Felix Bloch, target of a U.S. spy investigation, is trying to quit the Foreign Service but the State Department will continue its investigation in an effort to fire him on national security grounds, a spokesman said yesterday.
Bloch, 55, was removed from his job in the European Affairs Bureau in February and his $80,000-a-year salary stopped. Meanwhile, the Justice Department pursued an investigation into suspicions he had sold sensitive information to the Soviet Union.
State Department spokesman Richard Boucher, confirming an account in The Washington Times, said Bloch submitted his resignation July 5 and withdrew a request for a hearing on the State Department's attempt to fire him.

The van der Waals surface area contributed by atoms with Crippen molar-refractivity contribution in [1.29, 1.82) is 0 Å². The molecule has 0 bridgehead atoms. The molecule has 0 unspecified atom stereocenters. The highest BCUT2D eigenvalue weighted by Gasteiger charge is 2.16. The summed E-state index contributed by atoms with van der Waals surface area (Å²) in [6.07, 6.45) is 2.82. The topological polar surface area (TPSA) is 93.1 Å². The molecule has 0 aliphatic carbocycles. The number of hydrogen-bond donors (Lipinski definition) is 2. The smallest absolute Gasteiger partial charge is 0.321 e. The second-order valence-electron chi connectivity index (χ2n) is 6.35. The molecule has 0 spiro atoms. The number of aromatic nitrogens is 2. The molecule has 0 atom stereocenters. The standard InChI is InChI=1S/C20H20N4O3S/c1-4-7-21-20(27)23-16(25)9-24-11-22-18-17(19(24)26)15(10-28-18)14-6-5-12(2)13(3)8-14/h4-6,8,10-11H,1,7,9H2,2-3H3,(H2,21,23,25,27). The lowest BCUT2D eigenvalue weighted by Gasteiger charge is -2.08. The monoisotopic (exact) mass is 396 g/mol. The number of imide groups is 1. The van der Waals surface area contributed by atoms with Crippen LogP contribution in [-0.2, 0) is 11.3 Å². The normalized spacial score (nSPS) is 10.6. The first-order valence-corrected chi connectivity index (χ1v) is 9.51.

"The department has informed Mr. Bloch that it will continue with the proceedings initiated last February to remove him from the Foreign Service for national security reasons," Boucher said. "The department will take no action on Mr. Bloch's tendered resignation pending the outcome of these proceedings."
Although Bloch was the subject of FBI surveillance for months, he was neither arrested nor charged with a crime. As a senior Foreign Service officer, he would be eligible on retirement to receive up to 70 percent of his salary, or about $56,000 a year.
Bloch had served in East Germany and Austria beginning in the early 1970s. His most recent assignment involved economic policy in the European Affairs Bureau in Washington.
The State Department had prepared evidence and witnesses for a hearing scheduled for July 9 at Bloch's request.
Now that his lawyers have withdrawn the request, the next step is for Secretary of State James A. Baker III to review the record against Bloch and decide whether to fire him, Boucher said.
There will be no action on the retirement request in the meantime, the spokesman said.